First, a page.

Murder On Shades Mountain: The Legal Lynching Of Willie Peterson And The Struggle For Justice In Jim Crow Birmingham
Author: Melanie S. Morrison
Publisher: Durham, NC: Duke University Press, 2018. 288p.
Reviewer: Brent M. S. Campney | May 2018
In Murder on Shades Mountain, Melanie S. Morrison examines a little-remembered episode in Birmingham, Alabama, during the Great Depression. On August 4, 1931, three white women went for a drive and saw their pleasure shattered when an unknown person detained and shot them. The sole survivor, Nell Williams, told of an armed black man who commandeered their vehicle at gunpoint and held the women in a secluded location where he taunted them and condemned white people generally. In the aftermath of the alleged attack, white residents mobilized against the black population: “as many as seventy black people of both sexes were killed in the weeks following August 4, 1931. The exact number of deaths is difficult to document, but the enormity of suffering borne by Birmingham’s black community cannot be overstated” (43).
On September 23, 1931, Nell Williams spotted Willie Peterson, a tubercular black man resembling in no way the description that she had given to police, and identified him as the murderer. Despite serious questions as to his guilt and gaping holes in Williams’ account, officers arrested Peterson. Within a short time, Dent Williams, the brother of Nell, entered a cell with Peterson during an interrogation and shot him three times. Amazingly, he failed to kill him. Over the rest of the book, Morrison traces the efforts of the Alabama legal system to convict Peterson and send him to death row, and the efforts of a diverse group of people – including the Communist Party, the National Association for the Advancement of Colored People, and even prominent white Alabamians – to defend Peterson and mitigate his suffering. On March 20, 1934, the Alabama governor, citing “grave doubts” about the guilt of the prisoner, commuted Peterson’s death sentence to life imprisonment (179). He died in prison on June 30, 1940, of complications from tuberculosis.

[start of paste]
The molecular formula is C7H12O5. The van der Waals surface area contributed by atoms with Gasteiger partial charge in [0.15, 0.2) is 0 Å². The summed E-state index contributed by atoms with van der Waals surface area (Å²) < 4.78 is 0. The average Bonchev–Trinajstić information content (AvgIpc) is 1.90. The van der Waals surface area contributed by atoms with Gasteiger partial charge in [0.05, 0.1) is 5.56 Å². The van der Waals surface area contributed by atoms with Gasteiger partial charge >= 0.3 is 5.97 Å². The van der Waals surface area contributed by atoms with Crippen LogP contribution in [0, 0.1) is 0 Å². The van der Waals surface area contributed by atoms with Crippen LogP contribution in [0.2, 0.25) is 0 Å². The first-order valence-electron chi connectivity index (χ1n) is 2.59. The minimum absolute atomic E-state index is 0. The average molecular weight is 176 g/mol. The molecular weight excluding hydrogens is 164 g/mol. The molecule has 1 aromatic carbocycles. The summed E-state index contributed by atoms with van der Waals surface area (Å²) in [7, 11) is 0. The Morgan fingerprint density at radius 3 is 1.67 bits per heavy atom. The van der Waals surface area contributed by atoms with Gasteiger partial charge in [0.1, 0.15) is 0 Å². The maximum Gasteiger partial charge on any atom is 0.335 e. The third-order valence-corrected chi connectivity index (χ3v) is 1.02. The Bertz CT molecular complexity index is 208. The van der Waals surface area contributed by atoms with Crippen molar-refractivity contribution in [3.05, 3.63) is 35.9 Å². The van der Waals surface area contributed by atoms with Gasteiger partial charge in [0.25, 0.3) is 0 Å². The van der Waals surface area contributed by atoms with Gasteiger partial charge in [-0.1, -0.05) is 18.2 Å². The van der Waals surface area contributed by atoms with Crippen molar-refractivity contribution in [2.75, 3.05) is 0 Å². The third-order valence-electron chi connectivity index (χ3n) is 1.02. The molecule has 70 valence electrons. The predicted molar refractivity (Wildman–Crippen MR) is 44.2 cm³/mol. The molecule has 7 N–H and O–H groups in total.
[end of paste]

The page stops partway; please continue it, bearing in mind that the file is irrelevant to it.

This is an excellent and engaging study. The author does a fine job of seeking out black perspectives, and in examining the efforts of the many black activists, attorneys, and newspaper editors who pursued justice for black Birmingham. She provides harrowing insights into the horrors inflicted upon black men living on death row, awaiting their turn in the electric chair. “‘Walk-by’ was the term prisoners used when a man was led, shackled, down the hall to the execution room,” she writes. “Some condemned men nodded or said a parting word to the prisoners who stood watching behind the bars of their cells. Some cried out and were dragged through the green door screaming. Others looked straight ahead, expressionless” (115).
Morrison’s introduction of the concept of legal lynching into this inherently compelling and important story is questionable, because it seems inconsistent with the fact that Peterson eventually received a commutation and died of illness. On the whole, however, this is an outstanding case study that should find an audience among laypersons and among students at the undergraduate and graduate levels.
Brent M. S. Campney is Associate Professor at the University of Texas Rio Grande Valley